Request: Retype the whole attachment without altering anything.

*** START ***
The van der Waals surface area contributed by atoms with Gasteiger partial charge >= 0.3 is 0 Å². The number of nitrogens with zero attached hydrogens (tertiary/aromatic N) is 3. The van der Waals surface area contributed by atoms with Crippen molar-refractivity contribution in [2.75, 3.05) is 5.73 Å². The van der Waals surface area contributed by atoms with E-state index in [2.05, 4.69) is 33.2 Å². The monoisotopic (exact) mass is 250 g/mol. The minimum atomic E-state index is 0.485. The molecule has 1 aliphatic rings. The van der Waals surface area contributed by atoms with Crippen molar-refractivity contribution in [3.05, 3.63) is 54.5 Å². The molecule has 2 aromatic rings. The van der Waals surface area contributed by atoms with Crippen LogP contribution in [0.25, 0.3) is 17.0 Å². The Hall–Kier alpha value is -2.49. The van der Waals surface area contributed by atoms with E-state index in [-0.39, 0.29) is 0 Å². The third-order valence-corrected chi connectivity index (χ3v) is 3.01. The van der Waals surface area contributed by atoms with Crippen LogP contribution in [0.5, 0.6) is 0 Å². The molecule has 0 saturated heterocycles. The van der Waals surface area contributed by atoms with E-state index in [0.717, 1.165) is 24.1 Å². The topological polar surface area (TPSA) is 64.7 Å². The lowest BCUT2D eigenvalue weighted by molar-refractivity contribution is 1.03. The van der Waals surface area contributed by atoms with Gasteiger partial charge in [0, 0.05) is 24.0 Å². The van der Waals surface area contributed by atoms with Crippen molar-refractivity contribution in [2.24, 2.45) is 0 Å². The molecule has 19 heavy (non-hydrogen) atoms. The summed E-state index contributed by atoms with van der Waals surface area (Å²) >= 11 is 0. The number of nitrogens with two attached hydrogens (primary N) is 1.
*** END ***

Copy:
The van der Waals surface area contributed by atoms with Gasteiger partial charge >= 0.3 is 0 Å². The number of nitrogens with zero attached hydrogens (tertiary/aromatic N) is 3. The van der Waals surface area contributed by atoms with Crippen molar-refractivity contribution in [2.75, 3.05) is 5.73 Å². The van der Waals surface area contributed by atoms with E-state index in [2.05, 4.69) is 33.2 Å². The monoisotopic (exact) mass is 250 g/mol. The minimum atomic E-state index is 0.485. The molecule has 1 aliphatic rings. The van der Waals surface area contributed by atoms with Crippen molar-refractivity contribution in [3.05, 3.63) is 54.5 Å². The molecule has 2 aromatic rings. The van der Waals surface area contributed by atoms with Crippen LogP contribution in [0.25, 0.3) is 17.0 Å². The Hall–Kier alpha value is -2.49. The van der Waals surface area contributed by atoms with E-state index in [-0.39, 0.29) is 0 Å². The third-order valence-corrected chi connectivity index (χ3v) is 3.01. The van der Waals surface area contributed by atoms with Crippen LogP contribution in [0.5, 0.6) is 0 Å². The molecule has 0 saturated heterocycles. The van der Waals surface area contributed by atoms with E-state index in [0.717, 1.165) is 24.1 Å². The topological polar surface area (TPSA) is 64.7 Å². The lowest BCUT2D eigenvalue weighted by molar-refractivity contribution is 1.03. The van der Waals surface area contributed by atoms with Gasteiger partial charge in [0, 0.05) is 24.0 Å². The van der Waals surface area contributed by atoms with Crippen molar-refractivity contribution in [2.24, 2.45) is 0 Å². The molecule has 19 heavy (non-hydrogen) atoms. The summed E-state index contributed by atoms with van der Waals surface area (Å²) >= 11 is 0. The number of nitrogens with two attached hydrogens (primary N) is 1.